As of October 17, 2018, recreational cannabis use is legal in Canada under the Cannabis Act. The Act outlines a framework for federal control over the production, distribution, sale, and possession of both medical and recreational cannabis.
The legal framework for access to medical cannabis, under which physicians can sign medical documents authorizing access (i.e. prescribe) for patients, was previously outlined in the Access to Cannabis for Medical Purposes Regulations (ACMPR),1 under the Controlled Substances Act. 2 This legal framework remains the same after the legalization of recreational cannabis use, however it is now outlined in the new Cannabis Regulations3 under the Cannabis Act. 4
For recreational cannabis, the federal government has set the legal age to buy and consume cannabis at 18, but each province and territory has established its own legal framework around the sale, consumption, and possession of cannabis, much like they have done for alcohol and tobacco.5
In Ontario, Bill 174: The Cannabis, Smoke-Free Ontario, and Road Safety Statute Law Amendment Act outlines the following parameters for recreational cannabis: 6,7
Minimum age to buy, sell, and consume cannabis:
Possession limits for individuals:
Limitations on location of usage:
Access to medical cannabis:
Leading up to legalization, the OMA surveyed members on topics related to both medical and recreational cannabis to identify the areas where Ontario’s physicians feel they require the most support. The resources in this library have been created or sourced according to the key areas of concern identified by members in the survey.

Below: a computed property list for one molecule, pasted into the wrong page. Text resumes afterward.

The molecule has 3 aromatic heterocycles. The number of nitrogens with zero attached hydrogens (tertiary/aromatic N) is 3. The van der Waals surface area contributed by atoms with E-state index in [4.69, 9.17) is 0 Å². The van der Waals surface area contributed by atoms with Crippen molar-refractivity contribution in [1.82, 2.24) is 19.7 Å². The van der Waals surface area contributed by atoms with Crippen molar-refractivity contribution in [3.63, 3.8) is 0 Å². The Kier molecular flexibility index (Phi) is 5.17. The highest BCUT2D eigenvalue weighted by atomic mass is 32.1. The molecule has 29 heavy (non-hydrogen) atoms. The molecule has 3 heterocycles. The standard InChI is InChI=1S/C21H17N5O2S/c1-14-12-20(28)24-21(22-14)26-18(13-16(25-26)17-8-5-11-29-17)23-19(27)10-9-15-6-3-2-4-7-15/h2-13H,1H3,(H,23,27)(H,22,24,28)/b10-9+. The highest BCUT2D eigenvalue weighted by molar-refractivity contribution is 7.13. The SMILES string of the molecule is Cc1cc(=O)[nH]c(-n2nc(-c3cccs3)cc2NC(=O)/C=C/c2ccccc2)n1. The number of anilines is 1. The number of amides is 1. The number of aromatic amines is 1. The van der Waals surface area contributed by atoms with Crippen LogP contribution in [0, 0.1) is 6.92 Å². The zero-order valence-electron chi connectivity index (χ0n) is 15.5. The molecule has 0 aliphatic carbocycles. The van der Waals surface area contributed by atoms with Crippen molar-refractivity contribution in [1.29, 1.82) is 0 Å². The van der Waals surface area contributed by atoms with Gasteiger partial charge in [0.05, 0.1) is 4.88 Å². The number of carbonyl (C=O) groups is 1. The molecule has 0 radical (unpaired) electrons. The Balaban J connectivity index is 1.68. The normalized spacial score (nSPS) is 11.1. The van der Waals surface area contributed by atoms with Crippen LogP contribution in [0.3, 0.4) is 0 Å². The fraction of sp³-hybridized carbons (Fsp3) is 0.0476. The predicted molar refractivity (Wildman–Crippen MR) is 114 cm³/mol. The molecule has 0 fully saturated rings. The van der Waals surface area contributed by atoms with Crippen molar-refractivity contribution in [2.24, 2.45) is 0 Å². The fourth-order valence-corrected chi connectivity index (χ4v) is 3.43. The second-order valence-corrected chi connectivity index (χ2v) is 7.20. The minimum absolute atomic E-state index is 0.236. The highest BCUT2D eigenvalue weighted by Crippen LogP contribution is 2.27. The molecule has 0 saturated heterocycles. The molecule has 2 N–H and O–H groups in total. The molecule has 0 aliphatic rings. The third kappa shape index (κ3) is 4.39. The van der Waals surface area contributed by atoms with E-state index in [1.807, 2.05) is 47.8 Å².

A summary of cannabis-related guidance from the CPSO, CMPA and the OMA Legal and Economics departments.
Information to help you understand the new laws around cannabis-impaired driving, discuss the risks with patients, and understand your responsibilities.
A collection of multimedia learning resources exploring topics from cannabinoid basics to current clinical evidence for use and special risk populations.
Tools to help inform and guide your conversations with patients about recreational cannabis.
Centre for Effective Practice
Non-Medical Cannabis Resource
Printable resource designed to help providers discuss non-medical cannabis use with their patients in a safe and non-judgmental environment.
Centre for Addiction and Mental Health (CAMH)
Canada’s Lower-Risk Cannabis Use Guidelines
Handout for healthcare professionals summarizing the ten recommendations from the Lower Risk Cannabis Use Guidelines.
Ontario Medical Association
Talking to Patients About Recreational Cannabis
Overview of health risks associated with recreational cannabis use and considerations to guide a conversation with patients about recreational cannabis.
What You Should Know About Recreational Cannabis - Infographic
Infographic that reviews the basics of cannabis and the risks and harms associated with cannabis use.
Cannabis may not be suitable for all patients. Several publications from Health Canada, the CFPC, and others, have identified a set of special risk populations in the context of both medical and recreational cannabis use:
A summary of ten recommendations for lower-risk cannabis use:
Full paper is available here:
Fischer B, Russell C, Sabioni P, van den Brink W, Le Foll B, Hall W, et al. Lower-Risk Cannabis Use Guidelines: A Comprehensive Update of Evidence and Recommendations. Public Health Policy. 2017;107(8):e1-e12.
1Access to Cannabis for Medical Purposes Regulations, SOR/2016-230.
2Controlled Substances Act, 1996, S.C.1996, c. 19.
3Cannabis Regulations, SOR/2018-144.
4Cannabis Act, 2018, SC. 2018, c 16.
5 Government of Canada. Cannabis in Canada . Ottawa, ON: 2018. [cited Sep 20 2018].
6 Bill 174, Cannabis, Smoke-Free Ontario and Road Safety Statute Law Amendment Act, 2nd Sess, 41st Leg, Ontario, 2017
7 Government of Ontario. Cannabis Legalization [Internet]. Toronto, ON: 2018. [cited Sep 20 2018].
Updated: October 17, 2018